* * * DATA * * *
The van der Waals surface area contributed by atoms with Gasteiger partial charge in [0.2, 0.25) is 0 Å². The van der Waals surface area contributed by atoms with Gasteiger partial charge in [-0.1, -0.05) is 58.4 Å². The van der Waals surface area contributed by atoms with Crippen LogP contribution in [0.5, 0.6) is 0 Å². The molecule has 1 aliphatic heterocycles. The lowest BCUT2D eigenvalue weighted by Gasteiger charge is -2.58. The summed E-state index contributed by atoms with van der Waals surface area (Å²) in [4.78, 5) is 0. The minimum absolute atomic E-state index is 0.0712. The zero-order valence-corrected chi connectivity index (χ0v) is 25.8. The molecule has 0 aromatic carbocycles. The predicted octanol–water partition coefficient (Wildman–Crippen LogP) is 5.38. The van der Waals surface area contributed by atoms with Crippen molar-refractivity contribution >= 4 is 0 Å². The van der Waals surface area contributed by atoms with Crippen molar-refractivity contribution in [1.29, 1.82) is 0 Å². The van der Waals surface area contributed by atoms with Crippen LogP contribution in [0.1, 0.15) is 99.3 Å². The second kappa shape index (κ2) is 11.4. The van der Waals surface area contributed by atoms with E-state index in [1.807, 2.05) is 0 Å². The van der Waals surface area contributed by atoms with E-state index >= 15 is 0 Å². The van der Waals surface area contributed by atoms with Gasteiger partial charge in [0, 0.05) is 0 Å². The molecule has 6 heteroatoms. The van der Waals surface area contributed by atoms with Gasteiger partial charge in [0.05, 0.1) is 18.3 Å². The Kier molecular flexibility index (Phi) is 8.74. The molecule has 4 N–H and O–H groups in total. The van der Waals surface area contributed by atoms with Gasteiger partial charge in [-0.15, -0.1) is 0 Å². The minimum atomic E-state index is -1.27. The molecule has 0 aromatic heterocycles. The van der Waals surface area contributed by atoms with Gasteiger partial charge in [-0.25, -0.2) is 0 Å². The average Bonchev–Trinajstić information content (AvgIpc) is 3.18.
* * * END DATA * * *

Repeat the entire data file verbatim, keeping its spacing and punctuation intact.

The van der Waals surface area contributed by atoms with Gasteiger partial charge in [0.2, 0.25) is 0 Å². The van der Waals surface area contributed by atoms with Gasteiger partial charge in [-0.1, -0.05) is 58.4 Å². The van der Waals surface area contributed by atoms with Crippen LogP contribution in [0.5, 0.6) is 0 Å². The molecule has 1 aliphatic heterocycles. The lowest BCUT2D eigenvalue weighted by Gasteiger charge is -2.58. The summed E-state index contributed by atoms with van der Waals surface area (Å²) in [4.78, 5) is 0. The minimum absolute atomic E-state index is 0.0712. The zero-order valence-corrected chi connectivity index (χ0v) is 25.8. The molecule has 0 aromatic carbocycles. The predicted octanol–water partition coefficient (Wildman–Crippen LogP) is 5.38. The van der Waals surface area contributed by atoms with Crippen molar-refractivity contribution >= 4 is 0 Å². The van der Waals surface area contributed by atoms with Crippen molar-refractivity contribution in [1.29, 1.82) is 0 Å². The van der Waals surface area contributed by atoms with Crippen LogP contribution in [0.1, 0.15) is 99.3 Å². The second kappa shape index (κ2) is 11.4. The van der Waals surface area contributed by atoms with E-state index in [1.807, 2.05) is 0 Å². The van der Waals surface area contributed by atoms with E-state index >= 15 is 0 Å². The van der Waals surface area contributed by atoms with Gasteiger partial charge in [0, 0.05) is 0 Å². The molecule has 6 heteroatoms. The van der Waals surface area contributed by atoms with Gasteiger partial charge in [0.05, 0.1) is 18.3 Å². The Kier molecular flexibility index (Phi) is 8.74. The molecule has 4 N–H and O–H groups in total. The van der Waals surface area contributed by atoms with Gasteiger partial charge in [-0.15, -0.1) is 0 Å². The minimum atomic E-state index is -1.27. The molecule has 0 aromatic heterocycles. The van der Waals surface area contributed by atoms with Gasteiger partial charge in [-0.25, -0.2) is 0 Å². The average Bonchev–Trinajstić information content (AvgIpc) is 3.18.